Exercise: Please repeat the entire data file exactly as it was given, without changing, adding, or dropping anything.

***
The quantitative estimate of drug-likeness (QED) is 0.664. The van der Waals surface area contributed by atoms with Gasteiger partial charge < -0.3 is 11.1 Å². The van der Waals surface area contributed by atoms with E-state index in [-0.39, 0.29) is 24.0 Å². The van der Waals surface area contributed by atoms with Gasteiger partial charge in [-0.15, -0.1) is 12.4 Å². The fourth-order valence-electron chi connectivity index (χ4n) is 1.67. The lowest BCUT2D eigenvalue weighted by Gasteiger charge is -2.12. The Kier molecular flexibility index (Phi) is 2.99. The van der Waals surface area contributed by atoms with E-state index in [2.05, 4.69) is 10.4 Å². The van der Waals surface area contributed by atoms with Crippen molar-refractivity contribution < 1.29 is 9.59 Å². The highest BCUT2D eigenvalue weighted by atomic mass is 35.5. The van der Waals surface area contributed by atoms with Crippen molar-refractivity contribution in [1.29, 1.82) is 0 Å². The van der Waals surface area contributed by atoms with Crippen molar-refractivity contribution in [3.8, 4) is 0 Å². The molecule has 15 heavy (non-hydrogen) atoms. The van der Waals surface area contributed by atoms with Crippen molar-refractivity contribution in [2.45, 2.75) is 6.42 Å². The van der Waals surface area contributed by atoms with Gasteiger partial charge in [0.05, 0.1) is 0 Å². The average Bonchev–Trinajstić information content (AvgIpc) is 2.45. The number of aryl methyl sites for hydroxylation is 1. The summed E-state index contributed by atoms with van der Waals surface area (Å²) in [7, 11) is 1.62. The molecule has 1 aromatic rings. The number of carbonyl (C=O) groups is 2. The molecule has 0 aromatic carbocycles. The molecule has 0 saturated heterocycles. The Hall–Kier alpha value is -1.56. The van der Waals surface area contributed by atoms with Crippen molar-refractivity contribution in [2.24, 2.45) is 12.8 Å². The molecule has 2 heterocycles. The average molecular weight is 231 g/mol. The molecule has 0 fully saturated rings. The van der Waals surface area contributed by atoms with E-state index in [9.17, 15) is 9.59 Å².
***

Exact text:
The quantitative estimate of drug-likeness (QED) is 0.664. The van der Waals surface area contributed by atoms with Gasteiger partial charge < -0.3 is 11.1 Å². The van der Waals surface area contributed by atoms with E-state index in [-0.39, 0.29) is 24.0 Å². The van der Waals surface area contributed by atoms with Gasteiger partial charge in [-0.15, -0.1) is 12.4 Å². The fourth-order valence-electron chi connectivity index (χ4n) is 1.67. The lowest BCUT2D eigenvalue weighted by Gasteiger charge is -2.12. The Kier molecular flexibility index (Phi) is 2.99. The van der Waals surface area contributed by atoms with E-state index in [2.05, 4.69) is 10.4 Å². The van der Waals surface area contributed by atoms with Crippen molar-refractivity contribution < 1.29 is 9.59 Å². The highest BCUT2D eigenvalue weighted by atomic mass is 35.5. The van der Waals surface area contributed by atoms with Crippen molar-refractivity contribution in [1.29, 1.82) is 0 Å². The van der Waals surface area contributed by atoms with Crippen molar-refractivity contribution in [3.8, 4) is 0 Å². The molecule has 15 heavy (non-hydrogen) atoms. The van der Waals surface area contributed by atoms with Crippen molar-refractivity contribution in [2.45, 2.75) is 6.42 Å². The van der Waals surface area contributed by atoms with Gasteiger partial charge in [0.05, 0.1) is 0 Å². The average Bonchev–Trinajstić information content (AvgIpc) is 2.45. The number of aryl methyl sites for hydroxylation is 1. The summed E-state index contributed by atoms with van der Waals surface area (Å²) in [7, 11) is 1.62. The molecule has 1 aromatic rings. The number of carbonyl (C=O) groups is 2. The molecule has 0 aromatic carbocycles. The molecule has 0 saturated heterocycles. The Hall–Kier alpha value is -1.56. The van der Waals surface area contributed by atoms with Crippen molar-refractivity contribution in [2.24, 2.45) is 12.8 Å². The molecule has 2 heterocycles. The average molecular weight is 231 g/mol. The molecule has 0 fully saturated rings. The van der Waals surface area contributed by atoms with E-state index in [9.17, 15) is 9.59 Å².